The Daily Fix: Supreme Court to Make Historic Decision on Gay Marriage
It’s set to hear cases requesting to overturn bans in Michigan, Ohio, Kentucky, and Tennessee and declare marriage rights for gay couples across the nation. The court will hear two and half hours of oral arguments in April, reported The Washington Post, and it’s expected to arrive at a decision by the end of June.
Attorney General Eric Holder said the Obama administration will urge the Supreme Court to uphold marriage equality.
“It is time for our nation to take another critical step forward to ensure the fundamental equality of all Americans—no matter who they are, where they come from, or whom they love,” Holder said in a statement on Friday.
One of the plaintiffs, 48-year-old Jim Obergefell from Ohio, cried “tears of joy and sadness” when he learned that the court will hear his appeal, reported The Associated Press. Obergefell and his dying partner, John Arthur, travelled to Maryland in 2013 so they could get married. They filed a lawsuit to force Ohio to recognize their marriage on Arthur’s death certificate, which would allow the couple to be buried together in a family plot.
“I can’t wait to walk up those steps and have the Supreme Court understand that we’re just like everyone else,” said Obergefell.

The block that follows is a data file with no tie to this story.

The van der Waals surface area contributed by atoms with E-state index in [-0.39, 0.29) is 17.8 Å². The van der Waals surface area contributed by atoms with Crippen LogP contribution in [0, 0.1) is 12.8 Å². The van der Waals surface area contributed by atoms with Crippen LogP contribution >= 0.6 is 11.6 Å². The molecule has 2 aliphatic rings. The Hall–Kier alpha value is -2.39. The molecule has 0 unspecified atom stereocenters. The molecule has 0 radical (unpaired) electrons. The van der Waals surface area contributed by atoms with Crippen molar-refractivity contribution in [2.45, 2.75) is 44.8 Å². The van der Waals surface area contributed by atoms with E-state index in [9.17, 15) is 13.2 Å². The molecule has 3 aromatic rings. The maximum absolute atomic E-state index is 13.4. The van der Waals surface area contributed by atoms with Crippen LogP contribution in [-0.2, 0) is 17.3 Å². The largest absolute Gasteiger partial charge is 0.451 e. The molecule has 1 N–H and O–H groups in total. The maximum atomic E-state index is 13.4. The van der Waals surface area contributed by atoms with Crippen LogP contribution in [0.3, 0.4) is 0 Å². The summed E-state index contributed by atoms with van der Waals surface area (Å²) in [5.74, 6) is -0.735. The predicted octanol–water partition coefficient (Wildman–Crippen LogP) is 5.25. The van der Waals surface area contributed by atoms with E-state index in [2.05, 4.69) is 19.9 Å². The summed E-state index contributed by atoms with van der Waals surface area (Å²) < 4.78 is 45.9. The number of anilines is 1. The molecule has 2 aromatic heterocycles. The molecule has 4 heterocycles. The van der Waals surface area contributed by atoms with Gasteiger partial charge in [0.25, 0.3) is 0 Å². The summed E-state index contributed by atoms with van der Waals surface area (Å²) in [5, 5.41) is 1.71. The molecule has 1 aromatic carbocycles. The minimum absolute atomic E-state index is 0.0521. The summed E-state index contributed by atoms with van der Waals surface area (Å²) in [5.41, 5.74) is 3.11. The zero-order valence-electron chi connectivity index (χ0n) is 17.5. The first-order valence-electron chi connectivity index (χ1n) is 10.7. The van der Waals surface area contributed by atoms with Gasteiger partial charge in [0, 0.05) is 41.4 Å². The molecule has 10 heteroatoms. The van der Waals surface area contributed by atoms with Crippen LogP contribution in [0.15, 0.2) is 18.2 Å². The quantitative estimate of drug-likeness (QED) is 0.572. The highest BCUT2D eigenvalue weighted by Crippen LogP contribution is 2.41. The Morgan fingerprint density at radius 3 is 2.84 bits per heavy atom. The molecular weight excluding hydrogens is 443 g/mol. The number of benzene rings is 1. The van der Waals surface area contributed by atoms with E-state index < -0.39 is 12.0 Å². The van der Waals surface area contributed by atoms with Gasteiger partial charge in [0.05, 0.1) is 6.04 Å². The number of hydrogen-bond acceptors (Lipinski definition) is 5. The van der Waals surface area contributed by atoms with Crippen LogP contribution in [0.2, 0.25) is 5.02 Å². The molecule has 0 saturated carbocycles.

In other news…
Belgium on High Alert: Hundreds of soldiers have been deployed on the streets of Belgium after 13 jihadi suspects were arrested on Thursday night for a plot to kill police. News of the foiled plot comes a week after the Paris attacks that left 17 people dead. (via BBC)
Paris Attack Gunman Buried: Said Kouachi, one of the two brothers who killed 12 people in the Jan. 7 attack on magazine Charlie Hebdo, was buried in Reims, France, despite the objections of city officials. They fear that extremists could turn the grave into a shrine. (via CBS News)
Suspect Detained in Missing Students Case: Authorities are questioning a man believed to be the leader of the criminal group that killed and burned the bodies of 43 college students in Mexico last year. (via The New York Times)
Academy Reacts to Criticism: Academy of Motion Picture Arts and Sciences President Cheryl Boone Isaacs, the organization’s first African American president, responded to the outrage incited by the lack of diversity at this year’s Oscar nominations. “Personally, I would love to see and look forward to see a greater cultural diversity among all our nominees in all of our categories,” she told the AP. (via The Associated Press)
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